The Great American Landscape, from Meredith Long & Company, features the work of Larry Horowitz, but the paintings by William Anzalone capture the imagination as well, and a number of artists in this group show manage to stand out with a single painting.
Michael Coleman's "Sneaky Approach" is a fascinating tableau as a fox hides behind some shrubbery near a river stream, while two birds (plovers?) wade upstream, creating a sense of the suspense before the pounce. A number of black birds are flying overhear, while a predator hawk soars above them, an echo of Alfred, Lord Tennyson's "nature red in tooth and claw".
The light on vegetation holds the eye, adding a calmness that is vividness itself. Al Barnes "Ghosting" presents a two-masted sailboat, towing a small barge. while seagulls circle overhead. The ship's bowsprit juts out ahead, holding the additional forward sail, and leading the way like a guide. Trees and an interesting sky complete the maritime picture.
Another work by Barnes relies on composition for its success, with a mostly blue sky, water a much deeper blue, some subtle cacti in the foreground, and a single, solitary predator bird in the right quadrant swooping down for the attack. This is a quiet painting, yet filled with expectant energy.
Philip Koch's "Birches in the Field" uses the whiteness of these trees to attract the eye, while more subtly illustrated telephone poles and wires suggest the intrusion of civilization. William Anzalone's "In and Out of Clouds" dominates the gallery, as it has been hung ideally, where it can be seen from a distance, as well as close up. The blue and orange sky is striking and magnetic, a small barn is seen in a distance, and wild grass in the foreground is ample but unobtrusive. The view is seen from a window, but, wait, is it? There is the frame of a window, the bottom part of a double-hung, but there is no top. And the vegetation is seen in front of the window, toward the viewer, as well as past the window. We have entered the world of mystery, with a wisp of surrealism.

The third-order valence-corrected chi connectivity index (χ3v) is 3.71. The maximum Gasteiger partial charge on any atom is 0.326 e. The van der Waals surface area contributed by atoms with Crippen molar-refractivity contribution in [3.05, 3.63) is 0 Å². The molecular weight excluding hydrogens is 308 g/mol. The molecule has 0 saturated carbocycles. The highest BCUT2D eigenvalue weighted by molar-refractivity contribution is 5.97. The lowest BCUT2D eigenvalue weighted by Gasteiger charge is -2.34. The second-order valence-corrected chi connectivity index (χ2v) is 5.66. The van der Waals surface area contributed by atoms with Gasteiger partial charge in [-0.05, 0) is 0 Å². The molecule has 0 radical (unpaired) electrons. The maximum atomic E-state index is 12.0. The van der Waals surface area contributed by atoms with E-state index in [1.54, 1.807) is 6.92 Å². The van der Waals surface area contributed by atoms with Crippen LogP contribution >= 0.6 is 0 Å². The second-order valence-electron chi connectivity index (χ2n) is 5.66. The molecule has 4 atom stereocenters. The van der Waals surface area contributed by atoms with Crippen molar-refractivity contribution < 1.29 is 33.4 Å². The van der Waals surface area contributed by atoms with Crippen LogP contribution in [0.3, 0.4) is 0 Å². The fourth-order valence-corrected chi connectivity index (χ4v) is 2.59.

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Anzalone's "What Yellow Does" has an engaging blue, green and yellow sky, and he again uses the subtlety of a free-standing window frame, with nature intruding. One gets the sense that in the endless battle between nature and the decay of the artifacts of man, nature is winning, as it always will.
Anzalone foregoes subtlety in a more dominant painting, "Fallen", where a huge tree has been toppled, its branches and trunk filling the space, supplemented with purple vegetation under a pale-orange sky. The branches seem to reach out like alien tentacles. The tree's strength is mysterious, threatening, even though a powerful storm has defeated it.
Larry Horowitz has a painting that is almost a seascape, as a pale-purple sky is reflected in the water, balanced by humans on a small beach at the left, green elsewhere, with a distant building, while a small sailboat on the right adds a spark of variety. The contrast between the dominant sky and the insignificant land is intriguing, and the effect is to create a powerful reality, where nature looms and man is minor, and where the openness of the center of the painting suggests endless possibilities. Without raising its voice, the work indicates the hand of a master painter.
The Great American Landscape continues through July 24, from Meredith Long & Company, 2323 San Felipe, open Tuesday through Saturday, 10 to 6, information at 713-523-6671 or at http://www.meredithlonggallery.com/